Multiple Remedies
Posted by Mstee (Lakeland Fl) on 06/18/2017
4 out of 5 stars

I have a French Bulldog and I fight yeast infection and hair loss every year. I decided to take him off flea chemicals but having a tough time finding a cure for it. I have been bathing him with baking soda then tree oil shampoo and finally a organic apple cider vinegar rinse. So far it has been been working. I also give him a teaspoon of Diatomaceous Earth every evening in his food. Anyone have any better cures?

Borax
Posted by Lisa (Home) on 06/08/2017
5 out of 5 stars

W---M--t sells Borax in boxes. Near laundry washing supplies. It works! After hundreds spent on vet bills and latest greatest treatments, Borax did it $3. For fleas, ticks, external mites...mange, etc. Keep away from dogs eyes and don't let them ingest any EVER!


Borax
Posted by Kendra (Pleasant Hill, Mo.) on 04/19/2017

Does your pet have to stay out until you vaccum?


Borax
Posted by Kendra ( Pleasant Hill) on 04/14/2017

Do your pets have to stay out till you vaccum up the borax?


Garlic
Posted by Jeff (Willits Ca) on 03/09/2017

Garlic is NOT an onion like food!!


Essential Oils
Posted by Theresa (Mpls., Mn) on 11/08/2016

Just google it and you will find their main website with a store locator. I do think your best bet would be to use floor lamp flea traps - one per room, and also give your dogs flea baths [use dawn dish soap with white vinegar rinse] all at the same time, and also wash all bedding all at the same time, and to vacuum, vacuum, vacuum. Cheap but for the cost of your labor.


Essential Oils
Posted by Mama To Many (Tennessee) on 11/08/2016

Dear Donna,

Because your dogs are so small and essential oils are so strong (and can be even be toxic) I would find another remedy like apple cider vinegar.

Mix 1/4 cup water and 1/4 cup organic apple cider vinegar in a bottle. Use a cotton ball to apply some of the solution to the back of your dogs' necks daily to prevent fleas.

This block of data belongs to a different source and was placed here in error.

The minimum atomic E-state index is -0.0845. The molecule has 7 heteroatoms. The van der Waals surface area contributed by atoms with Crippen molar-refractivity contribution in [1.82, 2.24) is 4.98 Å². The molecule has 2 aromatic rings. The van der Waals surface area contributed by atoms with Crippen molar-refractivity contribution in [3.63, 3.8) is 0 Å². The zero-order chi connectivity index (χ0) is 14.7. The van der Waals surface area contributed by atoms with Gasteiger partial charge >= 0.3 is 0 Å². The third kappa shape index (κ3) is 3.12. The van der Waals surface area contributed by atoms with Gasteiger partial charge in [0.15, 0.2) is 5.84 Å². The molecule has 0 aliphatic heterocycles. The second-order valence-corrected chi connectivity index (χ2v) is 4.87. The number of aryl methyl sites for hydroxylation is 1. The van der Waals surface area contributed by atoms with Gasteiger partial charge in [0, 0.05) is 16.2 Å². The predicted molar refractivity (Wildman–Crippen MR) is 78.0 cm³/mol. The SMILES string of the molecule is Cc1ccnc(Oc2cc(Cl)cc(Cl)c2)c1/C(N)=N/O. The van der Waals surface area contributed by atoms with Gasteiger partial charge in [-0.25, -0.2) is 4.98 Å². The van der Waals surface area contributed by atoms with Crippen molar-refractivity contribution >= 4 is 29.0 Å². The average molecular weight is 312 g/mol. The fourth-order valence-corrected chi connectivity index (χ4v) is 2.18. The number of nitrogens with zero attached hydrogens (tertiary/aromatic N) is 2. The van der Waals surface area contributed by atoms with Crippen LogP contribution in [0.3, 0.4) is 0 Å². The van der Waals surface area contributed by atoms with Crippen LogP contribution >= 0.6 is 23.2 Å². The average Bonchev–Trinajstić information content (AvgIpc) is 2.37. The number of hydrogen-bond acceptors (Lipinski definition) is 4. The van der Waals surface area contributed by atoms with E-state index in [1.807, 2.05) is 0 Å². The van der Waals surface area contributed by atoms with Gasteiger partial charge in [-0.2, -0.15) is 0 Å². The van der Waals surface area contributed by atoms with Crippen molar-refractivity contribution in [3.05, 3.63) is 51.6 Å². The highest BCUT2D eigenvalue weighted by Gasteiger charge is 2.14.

~Mama to Many~


Garlic
Posted by Theresa (Mpls., Mn) on 11/08/2016

Use freshly peeled garlic, chopped up and allowed to REST for 15 minutes [very important! ]

5 lbs - feed one sixth teaspoon

10 lbs - feed one third teaspoon

15 lbs - feed one half teaspoon

20 lbs - feed two thirds teaspoon

30 lbs - feed one teaspoon


Essential Oils
Posted by Donna (Oregon) on 11/08/2016

Where can I buy this wondercide. I have four Chihuahuas all under 20 pounds that are in need of defleaing. I'm on fixed income so need help getting rid of the fleas. Thanks Donna


Garlic
Posted by Donna (Oregon) on 11/08/2016

I have 3 Chihuahuas 1 that weighs 13 pounds two 12 pounders and one 6 pounds. How much will I need for them?


Garlic
Posted by Samantha (Nc) on 10/27/2016

Many to most of the health issue in our pets today are due to over vaccinating. Check for information on Dr. Ronald Schultz. He the leading expert on animal immunology world wide. Is currently in Wisconsin. His and others studies have proven that annual vaccinations are not just unnecessary, but very harmful. One DHPP (dogs) or FVRCP (cats) at or after 16 weeks of age immunizes them probably for life. Challenge studies have proven immunity for at least 9 years and titer studies 15 years. Most of the other optional vaccinations like bordetella, leptospirosa and such are not needed and also quite harmful.


Lemon Juice
Posted by Jeanene (Hayes, Va) on 10/22/2016
5 out of 5 stars

I've had incredible good luck ridding my cats of fleas with lemon juice. You can dunk a flea comb into a small dish of juice until the tines are submerged and comb daily until no more fleas are seen. Or you can just pour it on your pet and massage down to the skin 'tho when I tried this on one of my cats, I did dilute the lemon juice by 1/4 with water.

Before spraying on furniture and carpets, check a small area to make sure it won't stain. I can't tell you how many thousands of dollars I've spent on topical treatments, pills, shampoos, sprays etc. and nothing worked. Then a friend suggested lemon juice, which did make sense, since it's a key ingredient in citronella candles, horse fly wipes etc. to keep bugs away.


Diatomaceous Earth
Posted by Kimberly (Tennessee) on 10/09/2016
1 out of 5 stars